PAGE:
Amid the introduction of a new data protection reform bill Wednesday, U.K. Information Commissioner John Edwards said the goals within the ICO25 strategic plan "are not predicated or dependent on law reform."
"We can still achieve everything we’ve set out to achieve regardless of the direction the law goes in, within certain limits, but I’m very confident of those limits," Edwards said in a keynote address at the IAPP Data Protection Intensive: U.K. in London, reflecting on his first year in office and looking at what’s ahead. "There are positives to law reform and advantages to our independent practices. We can be, to borrow a key phrase from my first year, more fleet of foot than many of our European counterparts. We can identify harms and focus on where we can be the most effective to bring the most benefit to the people and organizations of the United Kingdom."
U.K. Secretary of State for Science, Innovation and Technology Michelle Donelan introduced Wednesday the Data protection and Digital Information Bill, described as a "common-sense-led UK version" of the EU’s General Data Protection Regulation that will save the U.K. economy more than £4 billion over the next 10 years and "ensure privacy and data protection are securely protected."
Liberal Democrat House of Lords spokesperson for Science, Innovation and Technology Tim Clement-Jones, who spoke in a separate keynote conversation with Centre for Information Policy Leadership President Bojana Bellamy, said he’s a fan of the U.K.’s current data protection regime and is "not wholly on board with tinkering with it," while he does support incorporating components of the EU GDPR not currently in the U.K. law for clarification on legitimate interests and research aspects.
"But I’m not a great fan of tinkering with something where God knows how many training hours people have spent learning how to apply the GDPR," he said.
Bellamy noted the U.K.’s goal of simplifying its data protection regime to enable more effective protections and clearer rules and asked Clement-Jones whether he believes the new reform will succeed in those areas.
In instances of ambiguity, Clement-Jones said the ICO can produce guidance, codes and other measures "to clarify the duties of various operators in the whole data space." So, he asked, "why go through a whole bunch of primary legislation just to clarify stuff."
In his keynote, Edwards spoke of an ICO that has been more conscious in its decisions and investigations over the past year, "constantly evaluating our value proposition" and "moving resources to places where they can have the greatest effect at all times." He said an "extraordinary amount" has been achieved over the past year, including specific guidance tailored for small businesses and gaming designers, engagement with marginalized groups and communities of unmet need, and work to ensure the ICO is accessible.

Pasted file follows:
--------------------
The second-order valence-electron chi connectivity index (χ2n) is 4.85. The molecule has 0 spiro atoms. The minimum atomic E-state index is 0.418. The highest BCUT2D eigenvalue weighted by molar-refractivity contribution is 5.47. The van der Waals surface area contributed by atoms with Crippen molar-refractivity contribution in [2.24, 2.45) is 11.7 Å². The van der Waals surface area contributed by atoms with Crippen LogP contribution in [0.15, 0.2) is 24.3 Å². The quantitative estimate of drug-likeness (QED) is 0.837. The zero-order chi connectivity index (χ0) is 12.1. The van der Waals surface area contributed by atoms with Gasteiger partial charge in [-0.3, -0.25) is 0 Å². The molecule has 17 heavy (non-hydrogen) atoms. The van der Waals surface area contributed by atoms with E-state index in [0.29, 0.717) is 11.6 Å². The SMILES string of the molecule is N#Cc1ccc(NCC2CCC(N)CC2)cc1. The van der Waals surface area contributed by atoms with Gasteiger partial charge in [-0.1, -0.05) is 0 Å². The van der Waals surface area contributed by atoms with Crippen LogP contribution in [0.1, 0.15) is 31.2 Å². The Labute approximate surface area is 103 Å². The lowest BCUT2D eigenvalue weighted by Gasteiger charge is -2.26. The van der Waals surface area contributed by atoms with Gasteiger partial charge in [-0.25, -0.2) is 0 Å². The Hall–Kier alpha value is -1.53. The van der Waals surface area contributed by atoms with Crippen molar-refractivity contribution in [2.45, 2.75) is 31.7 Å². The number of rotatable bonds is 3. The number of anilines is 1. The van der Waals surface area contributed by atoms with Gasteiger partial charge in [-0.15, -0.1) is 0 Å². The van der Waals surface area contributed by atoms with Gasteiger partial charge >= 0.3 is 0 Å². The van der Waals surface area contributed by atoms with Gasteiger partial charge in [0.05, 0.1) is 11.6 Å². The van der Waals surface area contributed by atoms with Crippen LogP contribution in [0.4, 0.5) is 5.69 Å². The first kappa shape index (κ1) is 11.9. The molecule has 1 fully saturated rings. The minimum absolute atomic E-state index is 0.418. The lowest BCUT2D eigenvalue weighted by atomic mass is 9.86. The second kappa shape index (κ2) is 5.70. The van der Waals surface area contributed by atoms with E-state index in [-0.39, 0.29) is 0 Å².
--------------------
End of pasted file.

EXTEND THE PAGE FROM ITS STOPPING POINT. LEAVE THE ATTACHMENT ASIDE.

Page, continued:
"We want to be approachable and open both to organizations and to the public, as well as to our DPO network across the U.K.," he said, adding a key role of regulators is providing people with "confidence in the digital economy."
"Regulators are not just there to chase around after the malcontents, the bad behavior, those wanting to exploit weaknesses or uncertainty," he said.
"We are taking action in creating the ICO we want to be, one that empowers you through information, one that is empathetic and transparent and one that supports the whole economy to thrive. Regulation can be a force for good and we want to ensure all the people we serve understand the ICO is there to empower them and to look out for their interests," he said.
Edwards said the ICO has adapted its approach to move at the same pace as the "fast moving, dynamic digital economy," which Bellamy and Clement-Jones noted includes artificial intelligence. Clement-Jones, Chairman of the Select Committee on Artificial Intelligence in the House of Lords, said data is the essence of AI technologies and discussed support for a risk-based approach to regulation.
"The more life moves on and the more we compare ourselves to what they are doing in the EU, the more I think we’re going to have to have a horizontal layer of regulation," he said, referring to the EU’s proposed AI Act. "At the end of the day, we’re going to have an AI governance adequacy aspect. We’re going to have to not just have this sectoral approach, we’re going to have to have something that conforms rather more to a risk-based approach, which is more holistic."
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